GDPR, or the General Data Protection Regulation
Should you be worried about how GDPR will effect your website? Probably not for the average brochure type website because it's all about the data you collect and what you do with it.
I recently attended some training on the new GDPR rules courtesy of SESCA
There are now plenty of online guides to help you through the details of GDPR and I'm certainly not going to replicate that here. The new rules come into force in May 2018.
There are some straight forward steps you can take however:
Does your website have a contact form or any other form of data collection?
Even asking for a person's name and email address is data collection
Register with ICO (The Information Commissioner's Office)
This is not expensive, and quite frankly probably a lot cheaper than having defend yourself if you thought you didn't need to register.
Ensure your website is on SSL
That's where you website address starts with HTTPS rather than HTTP. It will also show a green padlock next to the website address. This will be a requirement in the new rules. It's also worth noting that Google have threatened to display warnings on websites that have data gathering without being secure. So if your website is not HTTPS then nab your web person and get it sorted.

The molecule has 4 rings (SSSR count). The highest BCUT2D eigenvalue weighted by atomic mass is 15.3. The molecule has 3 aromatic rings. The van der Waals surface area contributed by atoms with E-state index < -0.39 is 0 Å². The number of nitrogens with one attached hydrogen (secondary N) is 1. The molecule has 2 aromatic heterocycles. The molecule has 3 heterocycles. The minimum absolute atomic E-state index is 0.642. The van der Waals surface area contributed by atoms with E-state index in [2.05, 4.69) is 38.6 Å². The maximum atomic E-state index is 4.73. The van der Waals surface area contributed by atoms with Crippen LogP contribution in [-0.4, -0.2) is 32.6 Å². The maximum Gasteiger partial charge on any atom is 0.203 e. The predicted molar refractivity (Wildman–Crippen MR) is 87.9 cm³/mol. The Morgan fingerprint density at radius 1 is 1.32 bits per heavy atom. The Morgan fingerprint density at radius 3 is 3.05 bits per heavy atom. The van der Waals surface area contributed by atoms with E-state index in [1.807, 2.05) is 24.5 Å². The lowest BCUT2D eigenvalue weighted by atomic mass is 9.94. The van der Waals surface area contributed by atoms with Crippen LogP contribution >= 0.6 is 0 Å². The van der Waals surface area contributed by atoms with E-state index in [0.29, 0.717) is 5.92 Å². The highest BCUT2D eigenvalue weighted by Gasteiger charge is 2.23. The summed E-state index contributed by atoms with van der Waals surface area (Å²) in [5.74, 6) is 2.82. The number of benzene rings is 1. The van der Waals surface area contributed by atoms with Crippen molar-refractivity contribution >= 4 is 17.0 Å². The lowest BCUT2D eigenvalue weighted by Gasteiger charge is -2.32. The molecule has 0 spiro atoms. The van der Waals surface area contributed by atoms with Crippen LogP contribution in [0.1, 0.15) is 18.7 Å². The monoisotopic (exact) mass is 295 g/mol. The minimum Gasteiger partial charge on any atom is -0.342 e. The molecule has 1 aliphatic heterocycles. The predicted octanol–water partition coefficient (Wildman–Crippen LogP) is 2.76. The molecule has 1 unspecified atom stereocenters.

Ask for consent
This principle is at the heart of the new rules. If you plan to use the details you have acquired for anything other than the bleedin obvious then ask. More to the point ask on the same form that you get the details because you won't be allowed to email them after to ask permission. You will need to ask specifically for each of the uses you plan to use their details. To use the details to email them marketing messages, ask. If you plan to use them for research, ask. If you want to sell them on, ask. If you're going to invite them to your Facebook account, ask. You get the idea, a single consent box won't be enough in many cases.
Sending out emails
We all do it, send out an email CCing everyone involved in. This will now be dangerous territory. You are in effect sharing all those email address with all the other recipients. Do you have permission to share their email address? Probably not specifically, so if in doubt use BCC, not CC.
And there is more of course
Nothing scary really and it is for all our benefit.
Cavespider, pointing you in the right direction
- Written by Crispin Jones